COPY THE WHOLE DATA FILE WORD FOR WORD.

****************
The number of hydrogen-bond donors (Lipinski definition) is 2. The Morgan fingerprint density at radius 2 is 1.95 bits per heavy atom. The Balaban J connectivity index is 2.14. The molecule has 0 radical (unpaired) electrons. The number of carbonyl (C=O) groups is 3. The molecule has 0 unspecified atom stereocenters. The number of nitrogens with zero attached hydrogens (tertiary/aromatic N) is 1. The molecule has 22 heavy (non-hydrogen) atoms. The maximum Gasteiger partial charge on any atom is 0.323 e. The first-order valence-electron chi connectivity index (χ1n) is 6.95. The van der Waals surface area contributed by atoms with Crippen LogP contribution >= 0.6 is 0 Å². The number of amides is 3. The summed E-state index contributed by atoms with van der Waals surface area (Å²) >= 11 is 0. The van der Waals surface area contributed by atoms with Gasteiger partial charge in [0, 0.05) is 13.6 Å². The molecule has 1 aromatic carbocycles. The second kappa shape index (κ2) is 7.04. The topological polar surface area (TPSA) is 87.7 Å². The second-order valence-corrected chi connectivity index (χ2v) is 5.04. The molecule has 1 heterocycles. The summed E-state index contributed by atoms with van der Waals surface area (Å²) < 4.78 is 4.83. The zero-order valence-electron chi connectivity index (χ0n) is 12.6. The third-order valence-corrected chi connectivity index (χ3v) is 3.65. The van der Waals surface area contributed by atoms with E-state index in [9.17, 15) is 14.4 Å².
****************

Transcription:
The number of hydrogen-bond donors (Lipinski definition) is 2. The Morgan fingerprint density at radius 2 is 1.95 bits per heavy atom. The Balaban J connectivity index is 2.14. The molecule has 0 radical (unpaired) electrons. The number of carbonyl (C=O) groups is 3. The molecule has 0 unspecified atom stereocenters. The number of nitrogens with zero attached hydrogens (tertiary/aromatic N) is 1. The molecule has 22 heavy (non-hydrogen) atoms. The maximum Gasteiger partial charge on any atom is 0.323 e. The first-order valence-electron chi connectivity index (χ1n) is 6.95. The van der Waals surface area contributed by atoms with Crippen LogP contribution >= 0.6 is 0 Å². The number of amides is 3. The summed E-state index contributed by atoms with van der Waals surface area (Å²) >= 11 is 0. The van der Waals surface area contributed by atoms with Gasteiger partial charge in [0, 0.05) is 13.6 Å². The molecule has 1 aromatic carbocycles. The second kappa shape index (κ2) is 7.04. The topological polar surface area (TPSA) is 87.7 Å². The second-order valence-corrected chi connectivity index (χ2v) is 5.04. The molecule has 1 heterocycles. The summed E-state index contributed by atoms with van der Waals surface area (Å²) < 4.78 is 4.83. The zero-order valence-electron chi connectivity index (χ0n) is 12.6. The third-order valence-corrected chi connectivity index (χ3v) is 3.65. The van der Waals surface area contributed by atoms with E-state index in [9.17, 15) is 14.4 Å².